- It gives a signature look to a Silver Magpies photo.
- That signature look helps me track down photo thieves. Yes, people buy my pieces then turn around and try to re-sell them on the auction-site-that-must-not-be-named using my photos!! I take the theft of my images very seriously. It also says a lot about my prices as well.
Slightly off-topic here…but people selling on-the-place-I-will-not-name are not naive, they know the value of a given piece. So please, if it seems a bargain too good to be true, that’s because it most likely is! Read The Fabulous Fork for a more detailed explanation and know I spend a great deal of time informing unhappy people who have found a “bargain” that they have not bought sterling but silver-plate from someone who does not take returns. Sorry, back to the subject.
Size and Perspective
I know when I buy something online, even if the dimensions are clearly stated, I’m often surprised when it arrives. Even if you know the size, seeing a massive close-up photo can skew your expectations. That why I have a photo of the piece next to my business card. Business cards sizes are fairly standard. I’m just attempting to give you an overall sense of the item.
Every piece has 5 photos per listing. Again, this is to give you a clear idea of the overall size, shape, condition of the piece and to highlight certain details such as decoration or silver marks.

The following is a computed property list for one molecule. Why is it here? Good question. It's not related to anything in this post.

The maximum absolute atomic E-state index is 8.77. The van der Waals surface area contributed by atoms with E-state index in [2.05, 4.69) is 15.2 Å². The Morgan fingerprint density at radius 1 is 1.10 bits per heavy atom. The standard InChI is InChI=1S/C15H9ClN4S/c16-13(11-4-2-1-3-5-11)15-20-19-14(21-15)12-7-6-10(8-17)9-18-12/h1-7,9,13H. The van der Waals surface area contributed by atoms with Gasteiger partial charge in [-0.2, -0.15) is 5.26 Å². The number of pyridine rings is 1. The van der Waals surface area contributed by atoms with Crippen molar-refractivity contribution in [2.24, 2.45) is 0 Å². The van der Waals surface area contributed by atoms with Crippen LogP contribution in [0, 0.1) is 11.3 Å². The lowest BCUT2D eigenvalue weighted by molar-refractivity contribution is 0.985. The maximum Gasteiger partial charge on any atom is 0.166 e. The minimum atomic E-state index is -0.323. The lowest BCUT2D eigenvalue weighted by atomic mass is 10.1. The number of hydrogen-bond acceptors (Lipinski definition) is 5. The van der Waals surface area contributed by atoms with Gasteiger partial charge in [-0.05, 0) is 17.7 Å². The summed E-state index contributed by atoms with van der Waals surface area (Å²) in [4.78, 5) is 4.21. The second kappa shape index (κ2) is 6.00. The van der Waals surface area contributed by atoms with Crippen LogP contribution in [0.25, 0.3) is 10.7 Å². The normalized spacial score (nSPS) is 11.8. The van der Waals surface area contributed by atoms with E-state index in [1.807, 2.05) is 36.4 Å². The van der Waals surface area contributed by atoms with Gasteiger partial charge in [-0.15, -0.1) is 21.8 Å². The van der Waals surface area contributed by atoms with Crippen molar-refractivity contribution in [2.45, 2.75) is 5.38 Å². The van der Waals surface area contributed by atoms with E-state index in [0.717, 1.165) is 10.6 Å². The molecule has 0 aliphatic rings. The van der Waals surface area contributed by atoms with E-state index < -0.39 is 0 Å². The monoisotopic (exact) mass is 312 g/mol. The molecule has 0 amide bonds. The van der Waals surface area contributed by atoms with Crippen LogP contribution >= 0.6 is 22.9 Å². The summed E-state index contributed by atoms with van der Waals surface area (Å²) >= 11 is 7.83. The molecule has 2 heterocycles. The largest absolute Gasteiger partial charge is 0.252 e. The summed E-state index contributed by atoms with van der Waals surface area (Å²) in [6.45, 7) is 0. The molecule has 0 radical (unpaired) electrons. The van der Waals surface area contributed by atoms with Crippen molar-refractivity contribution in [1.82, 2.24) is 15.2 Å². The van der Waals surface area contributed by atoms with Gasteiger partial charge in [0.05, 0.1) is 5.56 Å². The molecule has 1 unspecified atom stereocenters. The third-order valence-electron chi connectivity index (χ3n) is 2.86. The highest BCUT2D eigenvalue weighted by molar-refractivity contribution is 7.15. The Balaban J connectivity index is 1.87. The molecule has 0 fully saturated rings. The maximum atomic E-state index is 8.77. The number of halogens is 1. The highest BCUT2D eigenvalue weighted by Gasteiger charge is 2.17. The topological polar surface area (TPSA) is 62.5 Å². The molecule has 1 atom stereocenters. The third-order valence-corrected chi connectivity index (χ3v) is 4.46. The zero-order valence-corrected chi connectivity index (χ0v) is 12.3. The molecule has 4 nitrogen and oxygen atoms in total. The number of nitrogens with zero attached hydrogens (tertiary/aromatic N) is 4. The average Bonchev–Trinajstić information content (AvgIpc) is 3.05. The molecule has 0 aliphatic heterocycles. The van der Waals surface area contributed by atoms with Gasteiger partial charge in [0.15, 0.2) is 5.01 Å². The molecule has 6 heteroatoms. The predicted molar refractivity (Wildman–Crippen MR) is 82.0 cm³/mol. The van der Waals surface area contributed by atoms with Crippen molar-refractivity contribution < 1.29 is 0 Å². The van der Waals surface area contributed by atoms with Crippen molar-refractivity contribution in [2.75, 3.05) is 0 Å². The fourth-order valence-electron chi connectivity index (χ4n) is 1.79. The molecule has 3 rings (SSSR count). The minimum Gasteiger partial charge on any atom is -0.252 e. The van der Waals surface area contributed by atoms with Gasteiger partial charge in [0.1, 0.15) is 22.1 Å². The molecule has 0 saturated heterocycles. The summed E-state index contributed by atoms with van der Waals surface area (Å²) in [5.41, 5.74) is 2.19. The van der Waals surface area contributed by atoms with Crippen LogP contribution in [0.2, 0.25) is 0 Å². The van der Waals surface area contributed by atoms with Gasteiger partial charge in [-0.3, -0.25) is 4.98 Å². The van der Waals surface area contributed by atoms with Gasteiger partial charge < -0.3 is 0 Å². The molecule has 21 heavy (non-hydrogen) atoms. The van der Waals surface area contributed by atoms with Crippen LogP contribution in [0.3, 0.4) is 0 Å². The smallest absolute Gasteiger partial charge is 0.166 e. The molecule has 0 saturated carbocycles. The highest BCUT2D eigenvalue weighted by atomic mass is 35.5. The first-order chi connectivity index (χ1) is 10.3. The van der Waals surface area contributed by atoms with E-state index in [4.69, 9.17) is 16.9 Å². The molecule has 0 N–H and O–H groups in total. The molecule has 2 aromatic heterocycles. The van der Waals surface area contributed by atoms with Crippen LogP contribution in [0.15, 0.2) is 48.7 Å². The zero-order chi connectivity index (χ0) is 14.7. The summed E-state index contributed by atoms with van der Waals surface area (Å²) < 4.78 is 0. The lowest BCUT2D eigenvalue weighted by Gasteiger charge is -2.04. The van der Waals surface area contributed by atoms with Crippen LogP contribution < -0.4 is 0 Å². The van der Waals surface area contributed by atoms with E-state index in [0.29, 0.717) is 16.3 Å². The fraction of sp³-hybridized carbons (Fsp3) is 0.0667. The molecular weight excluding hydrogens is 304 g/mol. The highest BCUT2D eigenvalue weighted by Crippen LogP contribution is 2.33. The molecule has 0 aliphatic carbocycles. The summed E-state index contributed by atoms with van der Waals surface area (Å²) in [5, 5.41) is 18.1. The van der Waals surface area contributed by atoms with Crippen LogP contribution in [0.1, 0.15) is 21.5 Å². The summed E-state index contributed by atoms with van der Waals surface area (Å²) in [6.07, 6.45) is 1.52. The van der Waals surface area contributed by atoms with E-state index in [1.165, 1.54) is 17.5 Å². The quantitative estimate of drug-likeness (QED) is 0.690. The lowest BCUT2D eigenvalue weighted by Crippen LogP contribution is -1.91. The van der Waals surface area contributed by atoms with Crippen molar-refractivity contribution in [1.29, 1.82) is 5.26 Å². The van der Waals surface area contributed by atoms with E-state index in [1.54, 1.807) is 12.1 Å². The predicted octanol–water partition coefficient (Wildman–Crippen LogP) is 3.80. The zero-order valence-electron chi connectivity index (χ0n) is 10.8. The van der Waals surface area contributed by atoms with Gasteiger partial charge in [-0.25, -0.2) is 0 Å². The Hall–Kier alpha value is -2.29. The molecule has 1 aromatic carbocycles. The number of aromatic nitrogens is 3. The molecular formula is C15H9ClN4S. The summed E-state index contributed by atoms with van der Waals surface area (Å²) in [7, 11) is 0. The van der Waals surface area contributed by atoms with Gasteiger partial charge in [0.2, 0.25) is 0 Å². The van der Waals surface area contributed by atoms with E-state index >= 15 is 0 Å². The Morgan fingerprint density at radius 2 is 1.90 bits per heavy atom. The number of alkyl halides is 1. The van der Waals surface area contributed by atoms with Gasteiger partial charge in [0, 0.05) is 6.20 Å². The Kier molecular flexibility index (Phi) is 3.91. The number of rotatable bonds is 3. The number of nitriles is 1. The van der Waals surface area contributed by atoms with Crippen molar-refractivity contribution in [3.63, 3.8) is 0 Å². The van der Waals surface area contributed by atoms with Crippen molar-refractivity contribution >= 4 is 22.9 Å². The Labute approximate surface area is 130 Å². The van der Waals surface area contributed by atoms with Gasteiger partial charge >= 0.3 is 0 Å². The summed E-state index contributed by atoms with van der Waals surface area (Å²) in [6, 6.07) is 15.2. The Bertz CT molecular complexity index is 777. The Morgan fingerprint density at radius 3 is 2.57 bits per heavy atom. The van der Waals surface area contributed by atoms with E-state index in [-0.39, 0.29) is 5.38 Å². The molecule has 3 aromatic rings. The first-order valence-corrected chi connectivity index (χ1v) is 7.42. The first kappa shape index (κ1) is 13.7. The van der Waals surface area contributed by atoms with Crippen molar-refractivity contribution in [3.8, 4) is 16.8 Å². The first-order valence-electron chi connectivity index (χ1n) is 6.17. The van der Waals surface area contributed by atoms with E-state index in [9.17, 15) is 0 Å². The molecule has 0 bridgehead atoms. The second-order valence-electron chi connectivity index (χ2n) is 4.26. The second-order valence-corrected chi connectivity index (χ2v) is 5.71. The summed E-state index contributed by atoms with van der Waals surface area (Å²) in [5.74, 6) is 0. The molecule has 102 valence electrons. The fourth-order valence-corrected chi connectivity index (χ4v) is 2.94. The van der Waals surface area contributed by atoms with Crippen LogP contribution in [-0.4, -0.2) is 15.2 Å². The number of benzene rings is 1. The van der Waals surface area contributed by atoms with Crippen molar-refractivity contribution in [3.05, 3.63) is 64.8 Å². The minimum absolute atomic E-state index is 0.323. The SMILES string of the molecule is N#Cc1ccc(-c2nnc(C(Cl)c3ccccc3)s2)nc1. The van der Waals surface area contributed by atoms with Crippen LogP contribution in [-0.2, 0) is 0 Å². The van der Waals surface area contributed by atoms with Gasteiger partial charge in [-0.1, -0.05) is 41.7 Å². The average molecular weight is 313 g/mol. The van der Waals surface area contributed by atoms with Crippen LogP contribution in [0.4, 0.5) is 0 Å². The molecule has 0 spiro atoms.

As you will remember from the Silver Tarnish post, a multitude of problems can hide under even a light layer of tarnish. And as tarnish and patina are two different things, I do not try to insult your intelligence by leaving items tarnished and saying that they are left this way “because some people like the patina”.
I can tell you from personal experience, that I’ve been burned buying tarnished pieces. Often at auctions and estate sales, even though I can see the item in real life, tarnish has hidden a terrible scratch or some pitting. I purchase these pieces as a calculated risk. You shouldn’t have to.
A relationship based on trust
I am honored by the trust that so many customers and clients have put in me. Every online transaction is an exercise in trust. Your trust in me is of the utmost importance. Not just for business reasons, but also my own personal ethical standards.
My photos while posed on a pretty background and cropped to the right size, are otherwise free of any kind of manipulation. A photo ends up on my site by its merits at the moment the shutter clicks, not because I made a mediocre photo better via the amazing technology available to all of us via photoshop.
What happens if you get your piece home and despite all my efforts with descriptions and photos, it just doesn’t look right? It’s no problem. A photo might be worth a 1000 words, but nothing can compensate for seeing it in real life.
Just let me know within 3 days of getting it that you want to return it. No explanation necessary. I ask for the notice of its return, so I can be on the lookout for it and make sure you get your refund in a timely manner.